The arrest of IMF chief Dominique Strauss-Kahn will not affect Greece's resolve to implement an EU/IMF bailout plan, a government spokesman said on Sunday.
But Strauss-Kahn's arrest on sexual assault charges, just as he was about to leave for Europe for talks about the debt crisis, might cause some delays in the short term as critical meetings are canceled, another official said.
Strauss-Kahn was arrested and charged on Sunday with sexual assault, including an attempted rape, on a hotel maid in New York City.
"The Greek government continues, without interruption, its program to get out of the crisis," government spokesman George Petalotis said in a statement.
Strauss-Kahn had been scheduled to meet German Chancellor Angela Merkel and attend a meeting of euro zone finance ministers to discuss the euro zone debt crisis and how to handle Greece's difficulties in meeting bailout targets and regaining market trust.
At stake is a 12 billion euro tranche of aid due next month, key to paying 13.7 billion euros of immediate funding needs. An ongoing EU/International Monetary Fund inspection visit has found shortcomings, officials said.
Strauss-Kahn's absence will not necessarily affect the decision on this aid tranche, based on an evaluation of reforms and a mid-term fiscal and privatization plan.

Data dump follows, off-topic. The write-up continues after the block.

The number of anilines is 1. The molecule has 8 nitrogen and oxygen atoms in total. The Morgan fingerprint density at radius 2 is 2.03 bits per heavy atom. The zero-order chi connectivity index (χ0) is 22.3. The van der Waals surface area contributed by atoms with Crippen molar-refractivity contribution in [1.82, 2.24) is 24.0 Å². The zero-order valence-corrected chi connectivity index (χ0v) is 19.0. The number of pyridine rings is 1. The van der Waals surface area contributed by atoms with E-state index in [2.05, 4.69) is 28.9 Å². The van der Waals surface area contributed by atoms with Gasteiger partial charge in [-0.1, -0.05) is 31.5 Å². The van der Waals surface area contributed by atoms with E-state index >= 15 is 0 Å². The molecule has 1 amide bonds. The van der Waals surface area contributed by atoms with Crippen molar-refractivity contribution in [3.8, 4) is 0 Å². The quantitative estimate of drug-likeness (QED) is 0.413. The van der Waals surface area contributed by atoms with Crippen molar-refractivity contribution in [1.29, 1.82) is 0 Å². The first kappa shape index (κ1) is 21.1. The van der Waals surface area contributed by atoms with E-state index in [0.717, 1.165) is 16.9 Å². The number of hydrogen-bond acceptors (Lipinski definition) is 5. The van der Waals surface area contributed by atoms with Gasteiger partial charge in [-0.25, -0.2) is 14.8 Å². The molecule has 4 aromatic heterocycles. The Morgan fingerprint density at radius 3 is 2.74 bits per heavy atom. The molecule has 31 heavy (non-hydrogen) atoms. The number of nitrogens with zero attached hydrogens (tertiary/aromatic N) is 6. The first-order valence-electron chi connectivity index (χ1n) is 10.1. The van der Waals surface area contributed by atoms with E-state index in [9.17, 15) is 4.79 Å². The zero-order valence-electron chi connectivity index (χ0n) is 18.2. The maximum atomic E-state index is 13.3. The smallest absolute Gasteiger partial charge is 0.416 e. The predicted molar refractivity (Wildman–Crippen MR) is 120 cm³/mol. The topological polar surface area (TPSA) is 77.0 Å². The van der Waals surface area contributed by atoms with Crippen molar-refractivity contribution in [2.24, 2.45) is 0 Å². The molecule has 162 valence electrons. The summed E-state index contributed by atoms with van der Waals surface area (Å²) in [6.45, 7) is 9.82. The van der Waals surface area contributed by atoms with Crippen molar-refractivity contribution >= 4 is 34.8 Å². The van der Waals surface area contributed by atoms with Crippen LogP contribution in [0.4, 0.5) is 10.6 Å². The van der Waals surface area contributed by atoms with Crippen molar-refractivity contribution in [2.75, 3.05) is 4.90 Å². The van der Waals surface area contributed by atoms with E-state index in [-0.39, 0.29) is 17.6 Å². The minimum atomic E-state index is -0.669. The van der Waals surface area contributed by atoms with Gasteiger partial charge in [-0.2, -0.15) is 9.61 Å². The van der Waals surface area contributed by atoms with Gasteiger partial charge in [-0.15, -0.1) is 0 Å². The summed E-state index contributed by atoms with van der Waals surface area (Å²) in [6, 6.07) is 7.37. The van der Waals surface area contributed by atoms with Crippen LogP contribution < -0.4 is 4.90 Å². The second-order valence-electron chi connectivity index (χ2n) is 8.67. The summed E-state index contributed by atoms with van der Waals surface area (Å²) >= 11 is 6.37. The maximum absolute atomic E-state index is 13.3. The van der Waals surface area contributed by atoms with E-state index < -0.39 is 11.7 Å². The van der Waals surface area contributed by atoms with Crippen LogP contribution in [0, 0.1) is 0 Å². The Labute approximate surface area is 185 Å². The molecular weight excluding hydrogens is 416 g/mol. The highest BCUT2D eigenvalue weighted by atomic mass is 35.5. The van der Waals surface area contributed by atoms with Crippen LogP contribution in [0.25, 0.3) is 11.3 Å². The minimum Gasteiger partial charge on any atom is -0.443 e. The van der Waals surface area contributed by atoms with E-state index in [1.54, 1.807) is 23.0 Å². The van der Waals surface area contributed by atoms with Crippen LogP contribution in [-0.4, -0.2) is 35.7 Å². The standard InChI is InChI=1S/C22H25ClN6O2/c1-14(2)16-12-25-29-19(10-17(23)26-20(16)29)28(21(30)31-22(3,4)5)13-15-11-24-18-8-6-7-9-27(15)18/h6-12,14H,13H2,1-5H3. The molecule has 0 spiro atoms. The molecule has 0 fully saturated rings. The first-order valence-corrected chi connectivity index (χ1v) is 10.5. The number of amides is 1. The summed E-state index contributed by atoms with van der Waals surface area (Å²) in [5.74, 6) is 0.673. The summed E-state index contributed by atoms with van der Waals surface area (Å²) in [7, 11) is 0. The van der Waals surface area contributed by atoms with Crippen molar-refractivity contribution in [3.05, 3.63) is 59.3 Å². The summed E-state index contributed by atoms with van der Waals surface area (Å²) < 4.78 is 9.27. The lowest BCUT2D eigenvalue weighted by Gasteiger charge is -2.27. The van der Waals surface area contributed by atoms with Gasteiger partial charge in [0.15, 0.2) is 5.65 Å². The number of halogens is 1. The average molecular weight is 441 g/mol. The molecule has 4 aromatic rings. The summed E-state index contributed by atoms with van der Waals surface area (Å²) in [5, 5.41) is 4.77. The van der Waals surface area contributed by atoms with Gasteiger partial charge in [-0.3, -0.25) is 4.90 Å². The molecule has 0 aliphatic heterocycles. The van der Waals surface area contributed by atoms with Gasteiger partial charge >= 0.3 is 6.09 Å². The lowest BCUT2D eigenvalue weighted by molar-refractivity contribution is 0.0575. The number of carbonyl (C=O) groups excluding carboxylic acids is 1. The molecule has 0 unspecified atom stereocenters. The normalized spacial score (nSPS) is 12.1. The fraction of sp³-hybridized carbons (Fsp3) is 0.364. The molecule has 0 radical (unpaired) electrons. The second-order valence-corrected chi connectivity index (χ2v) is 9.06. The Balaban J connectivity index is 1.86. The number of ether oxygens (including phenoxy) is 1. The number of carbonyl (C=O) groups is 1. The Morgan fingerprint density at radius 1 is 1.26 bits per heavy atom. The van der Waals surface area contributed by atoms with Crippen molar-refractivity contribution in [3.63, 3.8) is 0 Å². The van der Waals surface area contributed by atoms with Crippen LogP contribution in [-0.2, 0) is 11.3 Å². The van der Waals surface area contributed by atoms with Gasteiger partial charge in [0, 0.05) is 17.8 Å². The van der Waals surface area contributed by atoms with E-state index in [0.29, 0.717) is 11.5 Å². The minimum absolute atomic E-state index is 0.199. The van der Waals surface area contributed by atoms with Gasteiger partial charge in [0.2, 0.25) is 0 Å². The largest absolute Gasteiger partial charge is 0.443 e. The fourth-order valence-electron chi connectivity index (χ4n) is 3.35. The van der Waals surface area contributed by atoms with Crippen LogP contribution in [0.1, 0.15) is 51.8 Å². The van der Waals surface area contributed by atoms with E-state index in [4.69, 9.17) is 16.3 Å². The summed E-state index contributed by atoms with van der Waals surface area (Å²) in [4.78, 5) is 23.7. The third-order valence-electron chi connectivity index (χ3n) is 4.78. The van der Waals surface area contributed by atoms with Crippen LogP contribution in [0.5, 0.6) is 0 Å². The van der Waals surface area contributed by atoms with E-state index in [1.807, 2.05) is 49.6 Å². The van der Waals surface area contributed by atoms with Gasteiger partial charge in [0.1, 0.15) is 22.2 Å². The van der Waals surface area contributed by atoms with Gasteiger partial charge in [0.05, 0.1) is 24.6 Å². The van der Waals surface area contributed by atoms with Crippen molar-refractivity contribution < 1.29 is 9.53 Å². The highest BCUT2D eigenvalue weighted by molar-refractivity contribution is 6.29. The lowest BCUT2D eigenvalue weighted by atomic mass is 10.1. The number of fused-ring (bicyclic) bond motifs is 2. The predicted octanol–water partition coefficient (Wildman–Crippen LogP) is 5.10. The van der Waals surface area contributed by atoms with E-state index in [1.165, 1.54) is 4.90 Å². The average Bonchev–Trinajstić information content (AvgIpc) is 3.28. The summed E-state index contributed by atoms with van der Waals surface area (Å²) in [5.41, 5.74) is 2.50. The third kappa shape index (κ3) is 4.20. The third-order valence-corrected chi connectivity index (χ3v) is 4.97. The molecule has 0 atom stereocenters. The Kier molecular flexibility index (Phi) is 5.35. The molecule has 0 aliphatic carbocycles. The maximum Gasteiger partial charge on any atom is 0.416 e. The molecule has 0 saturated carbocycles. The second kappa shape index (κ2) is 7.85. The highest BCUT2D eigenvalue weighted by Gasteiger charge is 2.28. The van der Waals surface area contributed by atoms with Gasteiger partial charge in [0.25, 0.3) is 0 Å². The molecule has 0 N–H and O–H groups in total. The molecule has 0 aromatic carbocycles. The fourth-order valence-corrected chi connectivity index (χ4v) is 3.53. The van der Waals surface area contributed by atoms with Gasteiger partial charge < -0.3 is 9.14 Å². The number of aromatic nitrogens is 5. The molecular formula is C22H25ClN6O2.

But Athens is also seeking a further extension of maturities on its 110 billion euro bailout loan and a cut in the interest rate, which does require discussions at political level.
With Strauss-Kahn sidelined, the Fund may be less inclined to keep on bankrolling Greece without significant policy changes.
"This might definitely cause some delays in the short term," a senior government official told Reuters on condition of anonymity, referring to the fact that meetings planned for Sunday and Monday between Strauss-Kahn and EU policymakers would not take place, but without giving any more details.
The official said Strauss-Kahn "had a very good knowledge of Greece's situation," but he added that his arrest would affect neither Greece's attitude nor that of the IMF.
"This will not change the IMF's policy on Greece. Greece will continue to implement its programme," the official said.
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